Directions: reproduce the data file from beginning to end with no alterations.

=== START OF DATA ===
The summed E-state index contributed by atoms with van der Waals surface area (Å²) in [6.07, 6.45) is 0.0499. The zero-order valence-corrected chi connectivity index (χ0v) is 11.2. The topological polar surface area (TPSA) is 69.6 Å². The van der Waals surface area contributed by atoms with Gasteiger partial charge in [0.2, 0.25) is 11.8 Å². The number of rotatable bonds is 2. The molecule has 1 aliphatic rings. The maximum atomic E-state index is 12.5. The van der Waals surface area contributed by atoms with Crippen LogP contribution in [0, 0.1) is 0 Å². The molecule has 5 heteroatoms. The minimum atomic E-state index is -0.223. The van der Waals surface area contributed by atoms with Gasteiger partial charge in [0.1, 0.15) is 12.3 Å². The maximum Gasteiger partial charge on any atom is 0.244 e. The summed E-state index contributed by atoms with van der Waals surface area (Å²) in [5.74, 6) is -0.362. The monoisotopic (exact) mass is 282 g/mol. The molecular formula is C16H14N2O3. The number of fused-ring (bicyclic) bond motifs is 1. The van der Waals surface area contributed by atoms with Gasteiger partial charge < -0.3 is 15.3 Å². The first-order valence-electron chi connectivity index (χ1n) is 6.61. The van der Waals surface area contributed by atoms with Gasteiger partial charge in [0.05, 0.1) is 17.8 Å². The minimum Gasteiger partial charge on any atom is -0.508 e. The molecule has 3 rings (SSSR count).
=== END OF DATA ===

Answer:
The summed E-state index contributed by atoms with van der Waals surface area (Å²) in [6.07, 6.45) is 0.0499. The zero-order valence-corrected chi connectivity index (χ0v) is 11.2. The topological polar surface area (TPSA) is 69.6 Å². The van der Waals surface area contributed by atoms with Gasteiger partial charge in [0.2, 0.25) is 11.8 Å². The number of rotatable bonds is 2. The molecule has 1 aliphatic rings. The maximum atomic E-state index is 12.5. The van der Waals surface area contributed by atoms with Crippen LogP contribution in [0, 0.1) is 0 Å². The molecule has 5 heteroatoms. The minimum atomic E-state index is -0.223. The van der Waals surface area contributed by atoms with Gasteiger partial charge in [0.1, 0.15) is 12.3 Å². The maximum Gasteiger partial charge on any atom is 0.244 e. The summed E-state index contributed by atoms with van der Waals surface area (Å²) in [5.74, 6) is -0.362. The monoisotopic (exact) mass is 282 g/mol. The molecular formula is C16H14N2O3. The number of fused-ring (bicyclic) bond motifs is 1. The van der Waals surface area contributed by atoms with Gasteiger partial charge < -0.3 is 15.3 Å². The first-order valence-electron chi connectivity index (χ1n) is 6.61. The van der Waals surface area contributed by atoms with Gasteiger partial charge in [0.05, 0.1) is 17.8 Å². The minimum Gasteiger partial charge on any atom is -0.508 e. The molecule has 3 rings (SSSR count).